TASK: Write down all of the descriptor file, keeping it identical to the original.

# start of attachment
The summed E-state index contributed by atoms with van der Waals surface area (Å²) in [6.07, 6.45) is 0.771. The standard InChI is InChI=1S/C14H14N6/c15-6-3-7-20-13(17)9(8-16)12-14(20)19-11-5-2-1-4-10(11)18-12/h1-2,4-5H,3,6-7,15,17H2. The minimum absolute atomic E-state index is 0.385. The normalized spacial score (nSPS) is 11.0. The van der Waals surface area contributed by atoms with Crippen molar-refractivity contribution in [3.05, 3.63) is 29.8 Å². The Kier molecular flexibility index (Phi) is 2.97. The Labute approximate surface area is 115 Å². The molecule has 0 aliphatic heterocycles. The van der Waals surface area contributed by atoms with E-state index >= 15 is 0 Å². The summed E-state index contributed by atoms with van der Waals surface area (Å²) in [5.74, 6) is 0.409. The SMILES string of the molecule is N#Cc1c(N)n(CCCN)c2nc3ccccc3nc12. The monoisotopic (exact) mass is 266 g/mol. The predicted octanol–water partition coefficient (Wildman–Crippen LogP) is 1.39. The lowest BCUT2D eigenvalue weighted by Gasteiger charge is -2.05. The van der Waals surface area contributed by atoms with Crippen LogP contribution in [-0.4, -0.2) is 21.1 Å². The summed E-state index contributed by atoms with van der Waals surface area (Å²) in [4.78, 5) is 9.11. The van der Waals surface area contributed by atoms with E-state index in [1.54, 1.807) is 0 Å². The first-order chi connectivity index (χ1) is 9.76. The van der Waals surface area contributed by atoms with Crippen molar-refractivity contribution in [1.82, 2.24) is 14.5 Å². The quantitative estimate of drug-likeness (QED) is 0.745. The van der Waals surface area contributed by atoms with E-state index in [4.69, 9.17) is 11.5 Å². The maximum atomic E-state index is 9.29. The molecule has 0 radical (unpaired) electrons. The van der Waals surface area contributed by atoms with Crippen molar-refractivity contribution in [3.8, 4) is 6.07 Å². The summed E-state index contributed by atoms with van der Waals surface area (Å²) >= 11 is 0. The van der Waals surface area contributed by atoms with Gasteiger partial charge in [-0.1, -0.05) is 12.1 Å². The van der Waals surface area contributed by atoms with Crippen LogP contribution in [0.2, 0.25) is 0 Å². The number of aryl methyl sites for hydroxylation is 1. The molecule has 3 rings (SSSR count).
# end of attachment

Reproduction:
The summed E-state index contributed by atoms with van der Waals surface area (Å²) in [6.07, 6.45) is 0.771. The standard InChI is InChI=1S/C14H14N6/c15-6-3-7-20-13(17)9(8-16)12-14(20)19-11-5-2-1-4-10(11)18-12/h1-2,4-5H,3,6-7,15,17H2. The minimum absolute atomic E-state index is 0.385. The normalized spacial score (nSPS) is 11.0. The van der Waals surface area contributed by atoms with Crippen molar-refractivity contribution in [3.05, 3.63) is 29.8 Å². The Kier molecular flexibility index (Phi) is 2.97. The Labute approximate surface area is 115 Å². The molecule has 0 aliphatic heterocycles. The van der Waals surface area contributed by atoms with E-state index >= 15 is 0 Å². The summed E-state index contributed by atoms with van der Waals surface area (Å²) in [5.74, 6) is 0.409. The SMILES string of the molecule is N#Cc1c(N)n(CCCN)c2nc3ccccc3nc12. The monoisotopic (exact) mass is 266 g/mol. The predicted octanol–water partition coefficient (Wildman–Crippen LogP) is 1.39. The lowest BCUT2D eigenvalue weighted by Gasteiger charge is -2.05. The van der Waals surface area contributed by atoms with Crippen LogP contribution in [-0.4, -0.2) is 21.1 Å². The summed E-state index contributed by atoms with van der Waals surface area (Å²) in [4.78, 5) is 9.11. The van der Waals surface area contributed by atoms with E-state index in [1.54, 1.807) is 0 Å². The first-order chi connectivity index (χ1) is 9.76. The van der Waals surface area contributed by atoms with Crippen molar-refractivity contribution in [1.82, 2.24) is 14.5 Å². The quantitative estimate of drug-likeness (QED) is 0.745. The van der Waals surface area contributed by atoms with E-state index in [4.69, 9.17) is 11.5 Å². The maximum atomic E-state index is 9.29. The molecule has 0 radical (unpaired) electrons. The van der Waals surface area contributed by atoms with Crippen molar-refractivity contribution in [3.8, 4) is 6.07 Å². The summed E-state index contributed by atoms with van der Waals surface area (Å²) >= 11 is 0. The van der Waals surface area contributed by atoms with Gasteiger partial charge in [-0.1, -0.05) is 12.1 Å². The van der Waals surface area contributed by atoms with Crippen LogP contribution in [0.2, 0.25) is 0 Å². The number of aryl methyl sites for hydroxylation is 1. The molecule has 3 rings (SSSR count).